Friday, January 9, 2009


One day, when I was in the fifth grade, our school nurse came around to my classroom and announced that all the girls in my class should form a line at the door and the boys should all stay put. I proceeded quietly down the hall with my female classmates into another room where I found every other 5th grade girl in my school. We all crammed in together and of course the whispering began. What was going on? Why were we all here? There were those among us who already knew. You see, one or the other of their parents worked in the school and had forewarned their daughters of what was going to happen that day. There were murmurs around the room that we were about to learn about having our periods and S-E-X!!


A very distinct atmosphere filled the room, half excitement and half terror.

The nurse proceeded to the front of the class and, as she passed out booklets, confirmed our worst fear. They were indeed going to tell us all about or menstrual cycles. Then someone turned out the lights... thank God. For about the next half hour we learned all about our bodies and how they worked. At least as much as the administration would allow a school nurse to tell a room full of impressionable girls. As far as I remember we didn't talk about S-E-X (that didn't happen until 9th grade), but we did, very briefly, go over the diagram of male reproductive anatomy. At which time my face turned about twenty different shades of red. Along with everyone else's face in the room, I'm sure, including the adults. But, like I said, the lights were out... thank God.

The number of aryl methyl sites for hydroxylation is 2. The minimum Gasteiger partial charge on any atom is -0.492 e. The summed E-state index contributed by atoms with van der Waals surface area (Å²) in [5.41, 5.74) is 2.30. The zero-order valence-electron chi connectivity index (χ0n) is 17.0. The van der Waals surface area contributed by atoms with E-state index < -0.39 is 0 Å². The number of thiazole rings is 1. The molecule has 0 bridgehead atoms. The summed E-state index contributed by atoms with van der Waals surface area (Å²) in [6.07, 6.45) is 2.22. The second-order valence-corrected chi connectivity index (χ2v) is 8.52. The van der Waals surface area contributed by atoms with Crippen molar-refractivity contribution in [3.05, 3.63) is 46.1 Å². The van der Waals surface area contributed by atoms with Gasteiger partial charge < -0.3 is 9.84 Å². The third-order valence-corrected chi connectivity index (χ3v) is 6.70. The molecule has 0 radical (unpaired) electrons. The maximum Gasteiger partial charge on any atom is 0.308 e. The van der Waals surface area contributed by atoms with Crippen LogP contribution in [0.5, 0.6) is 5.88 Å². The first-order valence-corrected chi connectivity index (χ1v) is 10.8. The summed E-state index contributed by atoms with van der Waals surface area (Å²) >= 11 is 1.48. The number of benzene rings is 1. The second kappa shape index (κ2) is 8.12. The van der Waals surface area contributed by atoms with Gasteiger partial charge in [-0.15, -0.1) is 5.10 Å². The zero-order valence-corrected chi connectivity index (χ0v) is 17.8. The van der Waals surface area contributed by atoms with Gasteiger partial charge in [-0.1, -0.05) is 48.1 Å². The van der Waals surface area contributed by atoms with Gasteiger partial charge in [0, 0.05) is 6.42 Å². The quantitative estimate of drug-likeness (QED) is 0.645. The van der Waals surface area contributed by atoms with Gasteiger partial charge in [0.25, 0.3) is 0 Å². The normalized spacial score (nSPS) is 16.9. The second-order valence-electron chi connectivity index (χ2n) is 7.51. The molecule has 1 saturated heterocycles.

I left that room thoroughly enlightened. My mother had discussed certain things with me, but I'd never had it projected on a 10'x10' screen and given a full color illustration book. I shared that book with my mother when I got home that day. She was horrified - no - pissed that the school took it upon themselves to tell me about the birds and the bees. I don't remember any follow up discussion about what I learned. I'm sure I told her all about it and she corrected anything that I had gotten mixed up. What I do remember is that she was so upset that she took my book to work the next day to show her one an only female co-worker so that they could commiserate in anger against the school board. I never saw my full color illustration book again. She lost it. She lost it in a building full of men. Men I'd grown up around and who I didn't want knowing that I was about to go through puberty. It didn't matter that they probably could figure it out on their own. What mattered was that I didn't want them knowing that I knew what was coming. Clearly, I've never forgiven my mother for this misstep.